As my dad says, “It’s all about the money.” This is not just a perception held by him, but by most Americans today – and understandably so. Money has radicalized every aspect of our daily lives. While the use of money (or some medium of exchange) has been around for centuries, it wasn’t until the mid-19th century that our perception of money – here in America – began to evolve to for better or for worse.
Before 1850, America (as well as Europe) measured the stability of their nation on the basis of “moral statistics”. These statistics assessed prostitution, incarceration, literacy, crime, education, insanity, pauperism, and life expectancy, all related to the internal and external health of human beings.
The struggle to end slavery is the starting point for today’s view of money. Hinton Helper published “The Imminent Crisis of the South”, in 1857, which listed the economic value of resources extracted from the earth in the North and the South. He concluded from an 1850 census that the North produced $351,709,703 worth of goods while the South produced $306,927,067. Later published books (such as James Henry Hammond’s “Cotton Is King”) confronted the idea that a nation’s worth should derive from the morality of its citizens. As a result, the production of goods and services has become the key indicator of a nation’s economic value.
In 1861, with a civil war looming, the United States issued its first version of paper money to help finance the war. The Federal Reserve Act was passed by Congress in 1913, enacting our Federal Reserve System. A year later, Federal Reserve Notes were issued to the public – which is the currency we still use today.
This piece of paper – weighing one gram – set in motion a turbulent view of how we perceive not just others, but ourselves.
Earlier this year, CNBC conducted a study of 2,500 people that found that 42% of Americans feel that money has a negative impact on their mental health. About half of participants said that “checking their bank account is a trigger, while others noted that paying a bill, making a purchase, or having to talk about money makes them anxious.”
Many of us going to school today chose majors that we knew were financially successful rather than a passion. I ran into a classmate recently while leaving my apartment, and it led us to talk about our majors. I asked them what their specialty was and got the following response: “Biomedical Engineering”. I raised my eyebrows when I replied, “Sounds interesting,” to which they replied, “It doesn’t, but the salary is.”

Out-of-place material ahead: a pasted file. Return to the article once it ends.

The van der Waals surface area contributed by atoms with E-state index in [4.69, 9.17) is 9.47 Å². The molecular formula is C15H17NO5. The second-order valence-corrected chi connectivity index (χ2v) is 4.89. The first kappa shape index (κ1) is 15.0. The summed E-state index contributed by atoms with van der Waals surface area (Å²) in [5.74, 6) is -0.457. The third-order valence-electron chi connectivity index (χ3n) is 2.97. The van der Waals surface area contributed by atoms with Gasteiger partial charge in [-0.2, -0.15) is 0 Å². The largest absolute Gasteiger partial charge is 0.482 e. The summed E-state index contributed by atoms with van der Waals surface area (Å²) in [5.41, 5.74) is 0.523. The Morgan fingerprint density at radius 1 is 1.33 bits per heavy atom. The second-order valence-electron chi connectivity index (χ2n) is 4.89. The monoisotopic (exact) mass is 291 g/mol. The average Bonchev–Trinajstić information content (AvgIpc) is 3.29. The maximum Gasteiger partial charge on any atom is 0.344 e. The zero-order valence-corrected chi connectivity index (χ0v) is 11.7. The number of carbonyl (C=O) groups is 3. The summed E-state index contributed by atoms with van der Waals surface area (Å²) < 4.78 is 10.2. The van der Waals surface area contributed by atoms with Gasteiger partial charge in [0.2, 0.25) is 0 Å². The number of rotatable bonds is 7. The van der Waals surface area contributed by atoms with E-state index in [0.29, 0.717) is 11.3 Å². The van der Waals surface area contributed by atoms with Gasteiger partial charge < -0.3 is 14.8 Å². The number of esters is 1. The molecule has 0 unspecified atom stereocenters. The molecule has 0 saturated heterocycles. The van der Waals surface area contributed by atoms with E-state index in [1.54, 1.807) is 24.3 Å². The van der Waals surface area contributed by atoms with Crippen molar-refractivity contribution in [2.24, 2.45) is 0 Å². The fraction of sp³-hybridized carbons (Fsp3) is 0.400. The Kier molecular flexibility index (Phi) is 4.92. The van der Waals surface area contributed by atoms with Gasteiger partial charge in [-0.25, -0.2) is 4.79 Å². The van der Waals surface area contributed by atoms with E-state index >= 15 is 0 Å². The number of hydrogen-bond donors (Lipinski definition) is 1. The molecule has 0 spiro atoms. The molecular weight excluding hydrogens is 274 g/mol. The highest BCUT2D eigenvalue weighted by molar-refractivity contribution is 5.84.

Denmark is one of the few countries where students do not face the same post-college financial worries as Americans. Why? University students are not required to pay for higher education – in fact, Denmark pays its students up to $1,000 per month while enrolled. Denmark’s welfare state is supported by one of the highest tax rates in the world for high earners – 56%.
With that in mind, as a pre-college student, why choose a career where you’ll earn more when you won’t see more than half of your salary income?
Still, there are arguments that Denmark’s higher education system does not produce enough interest in jobs that meet the country’s labor market needs – for example, engineers. But, unlike the United States, Denmark paints an interesting picture of what humans value if money was not an option in their career choice.
I think perhaps the most interesting thing about Americans is our distrust of the rich. Time and time again, the proletariat has been an innocent bystander as our establishment took our economy into a plunge. The reasons for working class cynicism toward wealth are apt. What makes the history between the two factions paradoxical is that most of those who criticize the rich hope to be rich themselves.
The “American Dream” is what keeps most of us in this perpetual and alluring pursuit of money. GoBankTariffs conducted a study that found that 52% of Americans describe the wealthy as “hardworking” and 43% use the word “smart.” This survey raises the question of how many Americans are actually affluent seekers, as opposed to the favorable opinions garnered from their peers that come with being considered affluent.
Whatever your reason for being rich, make sure it’s not associated with the “American dream” because after all, it’s just a dream.